In recent years, I have found that the concept of interactive notebooks is a great way for kids to gain meaning and understanding from what they are learning. The elements in the notebook are three dimensional which allows the students to interact visually and kinetically with their learning. They also promote the long term retention of skills. Young learners, especially ESL students benefit from the combination of written and visual elements in the notebook.
Despite their benefits, anyone who has tried interactive notebooks with primary aged children as almost certainly run into challenges....somehow a student used a "little dot" of glue but the entire notebook is glued together......the student couldn't find the "next blank page" so they skipped 25 pages between activities.....they glued everything in their book upside down....or pages were ripped from the journal even though it was placed carefully in their desk. If you teach in the primary grades, I know you are smiling because you know exactly what I am talking about.
|Matty in Too Much Glue by Jason Lefebvre pretty much tells the story!|
This past year, I tried a different approach that combined elements from interactive notebooking and lapbooks together and it was a success in my classroom.
I taught my lil' pups to make their own mini interactive notebook from file folders. These mini books are only used for one unit so it eliminates the concern of having the entire notebook get glued together or pages falling out after only a few days or weeks. The added durability of file folders made the notebooks easier to work with for my lil' pups as well.
During the first few weeks of school, I use colored file folders because it is easier to show my lil' pups how to assemble the book if there are two different colors.
After that, I just use regular file folders. I ask each parent to send a box of file folders as part of their child's school supplies. They can be purchased fairly inexpensively during back to school time. Large pieces of construction paper can also be used if you do not have file folders available.
To make a mini interactive notebook, each student will need two file folders or large pieces of construction paper. Guide the students to make a pencil mark about 1 1/2" in from each edge along the folded side. I do not have my kids use a ruler. I just simply give them a way to estimate the correct length....like the length of their finger....because the exact measurement isn't important as long as they are they same on both folders or pieces of construction paper.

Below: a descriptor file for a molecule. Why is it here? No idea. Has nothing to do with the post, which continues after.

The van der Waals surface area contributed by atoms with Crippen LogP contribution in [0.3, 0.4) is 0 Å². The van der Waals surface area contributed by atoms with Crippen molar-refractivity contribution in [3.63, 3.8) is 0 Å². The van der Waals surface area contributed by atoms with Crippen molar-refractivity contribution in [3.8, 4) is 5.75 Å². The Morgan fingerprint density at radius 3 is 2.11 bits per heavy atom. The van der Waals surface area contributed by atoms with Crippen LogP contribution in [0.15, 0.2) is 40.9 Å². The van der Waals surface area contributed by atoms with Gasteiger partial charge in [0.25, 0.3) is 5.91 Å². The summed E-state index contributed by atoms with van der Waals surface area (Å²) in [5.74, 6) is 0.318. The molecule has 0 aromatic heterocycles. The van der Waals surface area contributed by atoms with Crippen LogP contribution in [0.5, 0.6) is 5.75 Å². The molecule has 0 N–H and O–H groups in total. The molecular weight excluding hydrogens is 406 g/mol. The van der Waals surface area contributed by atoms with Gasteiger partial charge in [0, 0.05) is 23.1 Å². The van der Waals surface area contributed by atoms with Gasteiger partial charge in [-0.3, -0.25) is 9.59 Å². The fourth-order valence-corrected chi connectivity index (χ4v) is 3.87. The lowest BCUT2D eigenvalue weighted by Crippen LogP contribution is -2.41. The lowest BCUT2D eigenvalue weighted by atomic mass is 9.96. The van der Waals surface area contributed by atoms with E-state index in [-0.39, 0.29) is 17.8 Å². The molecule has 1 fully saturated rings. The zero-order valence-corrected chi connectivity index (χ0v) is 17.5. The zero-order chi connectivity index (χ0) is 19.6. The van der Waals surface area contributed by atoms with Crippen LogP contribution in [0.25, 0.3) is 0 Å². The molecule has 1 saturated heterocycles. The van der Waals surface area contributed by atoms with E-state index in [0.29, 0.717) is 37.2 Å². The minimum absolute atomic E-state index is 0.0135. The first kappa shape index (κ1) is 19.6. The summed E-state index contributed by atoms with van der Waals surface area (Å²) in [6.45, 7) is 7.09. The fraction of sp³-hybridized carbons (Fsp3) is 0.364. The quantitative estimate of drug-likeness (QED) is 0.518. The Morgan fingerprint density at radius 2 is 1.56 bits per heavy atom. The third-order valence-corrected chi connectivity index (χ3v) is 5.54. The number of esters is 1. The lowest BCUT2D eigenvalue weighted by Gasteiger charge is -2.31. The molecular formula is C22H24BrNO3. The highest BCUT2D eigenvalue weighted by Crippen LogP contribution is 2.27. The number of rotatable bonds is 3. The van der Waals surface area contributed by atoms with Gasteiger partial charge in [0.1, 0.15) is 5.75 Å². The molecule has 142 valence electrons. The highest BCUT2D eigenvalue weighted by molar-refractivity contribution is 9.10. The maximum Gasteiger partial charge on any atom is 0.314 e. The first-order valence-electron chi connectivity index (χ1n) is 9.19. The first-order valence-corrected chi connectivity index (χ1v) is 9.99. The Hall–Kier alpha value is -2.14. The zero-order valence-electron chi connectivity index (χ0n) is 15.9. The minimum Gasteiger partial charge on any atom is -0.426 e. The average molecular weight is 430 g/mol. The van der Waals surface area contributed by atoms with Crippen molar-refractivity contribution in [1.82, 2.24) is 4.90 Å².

On one folder or piece of construction paper, cut from the edge up to the mark on both sides.
On the other folder or piece of construction paper, have the student cut between the two mark while leaving the edge intact.
Direct students to roll one folder or piece of construction paper "like a hot dog bun" and stick it through the hole in the second folder. Then, unroll the first folder or piece of construction paper until it lays flat.
The result is a 8 page book that is sturdy enough to withstand little hands. Larger books, with more pages, can be made by rolling more than one folder or piece of construction paper together at a time before assembling the book. The first time you try and make this with your class, it will probably be a bit challenging. However, the kids will learn to make them independently in no time at all. Most kids have the concept after making only two or three.
If you would like to try your hand at using interactive notebooks/lapbooks in your classroom this is the perfect unit to use at the beginning of the year because it covers many of the foundational principals of numbers and number sense. Here is a glimpse at what is included:
Thank you for stopping by to read this week's tips and tools for back to school! I would love for you to follow my blog and TPT store so that you don't miss out on other great ideas that will help make back to school go smoothly.
Be sure to stop back by next week as the Primary Peeps share more great tips and tricks for back to school.